This new legislation, called the Defend Trade Secrets Act of 2016, or DTSA, has been hailed by commentators as an extremely significant addition to federal intellectual property law. The DTSA was created as an amendment to the Economic Espionage Act of 1996 to provide civil remedies for trade secret violations under federal law. While some potential issues exist, I believe that this new law should be beneficial to many companies because of the possible increased trade secret protection and aggressive potential remedies that it will provide.
Trade secret protection in the U.S. has primarily been available under applicable state law. The Uniform Trade Secrets Act provides some consistency, and it has been adopted by 48 states. The trade secret laws of the various states are not totally uniform, however, and this has sometimes made it difficult for companies to protect their trade secrets under the various state laws. Legal actions involving trade secret protection have generally been brought in state courts. Since the DTSA is a federal law, more trade secret actions will now be able to be brought in federal court, providing an additional potential venue for these actions.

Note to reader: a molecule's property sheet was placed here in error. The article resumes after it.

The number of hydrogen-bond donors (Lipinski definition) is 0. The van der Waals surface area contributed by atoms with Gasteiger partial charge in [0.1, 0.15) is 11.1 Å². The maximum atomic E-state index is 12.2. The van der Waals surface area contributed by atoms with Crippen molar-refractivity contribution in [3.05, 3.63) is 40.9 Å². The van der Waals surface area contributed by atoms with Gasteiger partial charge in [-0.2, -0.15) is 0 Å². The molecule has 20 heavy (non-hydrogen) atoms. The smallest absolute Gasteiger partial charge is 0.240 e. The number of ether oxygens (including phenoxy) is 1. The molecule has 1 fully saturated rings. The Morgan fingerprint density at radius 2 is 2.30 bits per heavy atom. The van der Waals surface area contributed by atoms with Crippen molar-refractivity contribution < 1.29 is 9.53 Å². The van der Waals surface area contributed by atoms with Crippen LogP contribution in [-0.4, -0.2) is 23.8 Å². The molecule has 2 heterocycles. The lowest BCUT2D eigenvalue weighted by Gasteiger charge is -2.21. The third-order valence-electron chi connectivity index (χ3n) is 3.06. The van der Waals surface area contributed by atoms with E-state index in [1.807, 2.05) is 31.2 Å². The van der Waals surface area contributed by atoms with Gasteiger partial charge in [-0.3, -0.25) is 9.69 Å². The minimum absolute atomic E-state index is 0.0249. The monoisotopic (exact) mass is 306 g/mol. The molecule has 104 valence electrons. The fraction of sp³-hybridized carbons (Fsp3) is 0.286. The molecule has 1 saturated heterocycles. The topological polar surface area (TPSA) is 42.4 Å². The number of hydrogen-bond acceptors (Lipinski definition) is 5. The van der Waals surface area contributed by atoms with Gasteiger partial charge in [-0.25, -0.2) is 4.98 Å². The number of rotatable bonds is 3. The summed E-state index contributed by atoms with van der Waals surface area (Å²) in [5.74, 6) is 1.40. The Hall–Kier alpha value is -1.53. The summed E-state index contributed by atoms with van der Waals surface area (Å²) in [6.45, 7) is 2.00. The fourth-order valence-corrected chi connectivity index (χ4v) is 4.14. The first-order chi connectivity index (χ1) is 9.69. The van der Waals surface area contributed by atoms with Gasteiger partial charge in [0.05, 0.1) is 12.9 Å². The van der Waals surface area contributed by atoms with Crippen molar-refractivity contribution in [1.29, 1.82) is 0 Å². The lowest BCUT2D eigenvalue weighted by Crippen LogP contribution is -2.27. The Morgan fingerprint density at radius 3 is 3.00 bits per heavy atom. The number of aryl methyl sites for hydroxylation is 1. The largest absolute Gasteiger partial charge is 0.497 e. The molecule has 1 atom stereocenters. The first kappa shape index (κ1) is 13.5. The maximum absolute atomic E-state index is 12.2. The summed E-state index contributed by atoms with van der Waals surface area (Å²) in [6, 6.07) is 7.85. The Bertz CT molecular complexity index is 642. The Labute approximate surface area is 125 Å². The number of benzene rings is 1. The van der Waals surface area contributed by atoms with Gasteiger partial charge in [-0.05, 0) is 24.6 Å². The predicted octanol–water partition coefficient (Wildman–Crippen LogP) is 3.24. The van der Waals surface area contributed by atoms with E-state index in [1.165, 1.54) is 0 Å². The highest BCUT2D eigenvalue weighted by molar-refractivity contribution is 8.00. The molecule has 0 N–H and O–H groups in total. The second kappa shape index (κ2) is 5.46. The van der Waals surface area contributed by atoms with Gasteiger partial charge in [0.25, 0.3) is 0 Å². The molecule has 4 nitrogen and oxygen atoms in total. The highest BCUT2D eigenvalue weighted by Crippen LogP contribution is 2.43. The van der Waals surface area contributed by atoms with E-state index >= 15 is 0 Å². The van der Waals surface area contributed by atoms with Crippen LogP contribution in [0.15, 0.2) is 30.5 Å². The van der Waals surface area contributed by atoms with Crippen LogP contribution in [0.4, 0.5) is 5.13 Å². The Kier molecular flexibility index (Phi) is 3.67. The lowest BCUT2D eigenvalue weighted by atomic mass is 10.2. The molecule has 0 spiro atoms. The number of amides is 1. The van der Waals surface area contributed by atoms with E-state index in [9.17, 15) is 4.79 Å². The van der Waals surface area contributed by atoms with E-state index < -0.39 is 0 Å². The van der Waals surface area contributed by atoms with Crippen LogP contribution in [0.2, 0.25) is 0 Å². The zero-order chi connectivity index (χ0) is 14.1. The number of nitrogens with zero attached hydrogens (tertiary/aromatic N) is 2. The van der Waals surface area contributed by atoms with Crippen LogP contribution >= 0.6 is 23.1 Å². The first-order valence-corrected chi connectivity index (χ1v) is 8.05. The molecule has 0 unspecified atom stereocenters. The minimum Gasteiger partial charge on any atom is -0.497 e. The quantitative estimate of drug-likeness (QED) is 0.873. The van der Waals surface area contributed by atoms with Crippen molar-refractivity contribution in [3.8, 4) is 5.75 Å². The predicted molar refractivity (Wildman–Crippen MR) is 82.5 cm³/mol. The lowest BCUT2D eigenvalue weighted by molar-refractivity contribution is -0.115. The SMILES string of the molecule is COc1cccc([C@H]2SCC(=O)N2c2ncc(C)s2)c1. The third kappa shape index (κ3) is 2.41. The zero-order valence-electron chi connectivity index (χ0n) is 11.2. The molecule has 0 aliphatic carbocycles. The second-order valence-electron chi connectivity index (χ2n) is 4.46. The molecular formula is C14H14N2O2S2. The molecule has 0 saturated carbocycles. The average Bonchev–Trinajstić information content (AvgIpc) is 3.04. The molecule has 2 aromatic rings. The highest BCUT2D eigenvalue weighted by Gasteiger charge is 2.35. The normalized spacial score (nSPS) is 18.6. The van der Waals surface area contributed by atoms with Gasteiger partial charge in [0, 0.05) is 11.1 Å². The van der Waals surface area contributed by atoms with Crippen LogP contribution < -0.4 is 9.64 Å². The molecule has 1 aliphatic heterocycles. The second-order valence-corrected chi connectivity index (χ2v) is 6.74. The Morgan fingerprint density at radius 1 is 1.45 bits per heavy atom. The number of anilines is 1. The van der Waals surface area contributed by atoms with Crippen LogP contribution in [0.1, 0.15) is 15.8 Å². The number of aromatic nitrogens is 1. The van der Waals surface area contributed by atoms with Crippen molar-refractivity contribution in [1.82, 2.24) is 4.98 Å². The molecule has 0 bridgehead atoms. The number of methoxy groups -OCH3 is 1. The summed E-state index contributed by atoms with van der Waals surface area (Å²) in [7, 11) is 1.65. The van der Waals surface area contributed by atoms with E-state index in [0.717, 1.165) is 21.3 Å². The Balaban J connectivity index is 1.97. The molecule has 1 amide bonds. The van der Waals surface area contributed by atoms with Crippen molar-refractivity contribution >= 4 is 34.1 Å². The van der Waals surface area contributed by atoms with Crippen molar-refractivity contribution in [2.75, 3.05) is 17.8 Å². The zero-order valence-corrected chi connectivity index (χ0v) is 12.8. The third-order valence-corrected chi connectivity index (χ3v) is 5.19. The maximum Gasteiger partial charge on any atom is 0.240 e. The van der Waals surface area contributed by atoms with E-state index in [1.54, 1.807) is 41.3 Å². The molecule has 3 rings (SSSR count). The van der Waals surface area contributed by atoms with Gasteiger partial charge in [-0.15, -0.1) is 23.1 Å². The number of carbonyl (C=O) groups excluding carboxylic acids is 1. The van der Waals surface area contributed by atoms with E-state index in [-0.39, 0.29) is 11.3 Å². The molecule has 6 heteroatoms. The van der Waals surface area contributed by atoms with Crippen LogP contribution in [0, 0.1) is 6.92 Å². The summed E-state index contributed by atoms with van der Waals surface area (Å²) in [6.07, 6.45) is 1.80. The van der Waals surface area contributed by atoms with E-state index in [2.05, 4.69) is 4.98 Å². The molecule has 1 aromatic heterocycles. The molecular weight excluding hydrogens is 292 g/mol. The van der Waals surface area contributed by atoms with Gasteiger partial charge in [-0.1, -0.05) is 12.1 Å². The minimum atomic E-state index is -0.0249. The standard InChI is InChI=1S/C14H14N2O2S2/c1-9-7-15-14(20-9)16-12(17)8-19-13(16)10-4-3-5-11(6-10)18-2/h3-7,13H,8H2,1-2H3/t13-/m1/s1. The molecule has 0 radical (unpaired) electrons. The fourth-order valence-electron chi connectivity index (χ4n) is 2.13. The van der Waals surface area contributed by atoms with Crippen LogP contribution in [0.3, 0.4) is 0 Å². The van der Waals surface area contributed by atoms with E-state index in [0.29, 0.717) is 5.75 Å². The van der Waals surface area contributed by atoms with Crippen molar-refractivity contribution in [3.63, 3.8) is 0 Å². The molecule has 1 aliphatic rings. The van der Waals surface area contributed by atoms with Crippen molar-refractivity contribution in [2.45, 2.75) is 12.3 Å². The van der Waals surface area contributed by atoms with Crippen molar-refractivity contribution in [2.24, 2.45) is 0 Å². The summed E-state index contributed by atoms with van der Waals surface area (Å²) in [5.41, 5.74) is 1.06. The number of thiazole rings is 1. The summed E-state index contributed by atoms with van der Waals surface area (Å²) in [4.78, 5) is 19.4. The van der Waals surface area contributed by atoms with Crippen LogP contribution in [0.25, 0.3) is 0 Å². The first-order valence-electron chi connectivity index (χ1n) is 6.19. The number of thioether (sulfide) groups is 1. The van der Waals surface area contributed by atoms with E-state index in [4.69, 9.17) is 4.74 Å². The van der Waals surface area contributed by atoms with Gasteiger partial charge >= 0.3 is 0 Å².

The DTSA does not replace or preempt existing state laws. As a result, this could be an advantage to companies as it may provide a separate method of protecting their trade secrets. The DTSA also defines trade secrets a little more broadly, using “public economic value” as the heart of the trade secret definition. This broader definition of what constitutes a trade secret may expand the range of information that a company can claim as a trade secret.
That said, there is a potential problem here: the DTSA does not provide a uniform system of trade secret law and instead establishes a federal level of trade secret law on top of the existing states’ trade secret laws. This could increase the number and the complexity of legal actions involving trade secrets. Therefore, a company that wishes to assert a trade secrets action will need to analyze which court — state or federal — will be more advantageous, and this will likely vary with the different circumstances of each situation.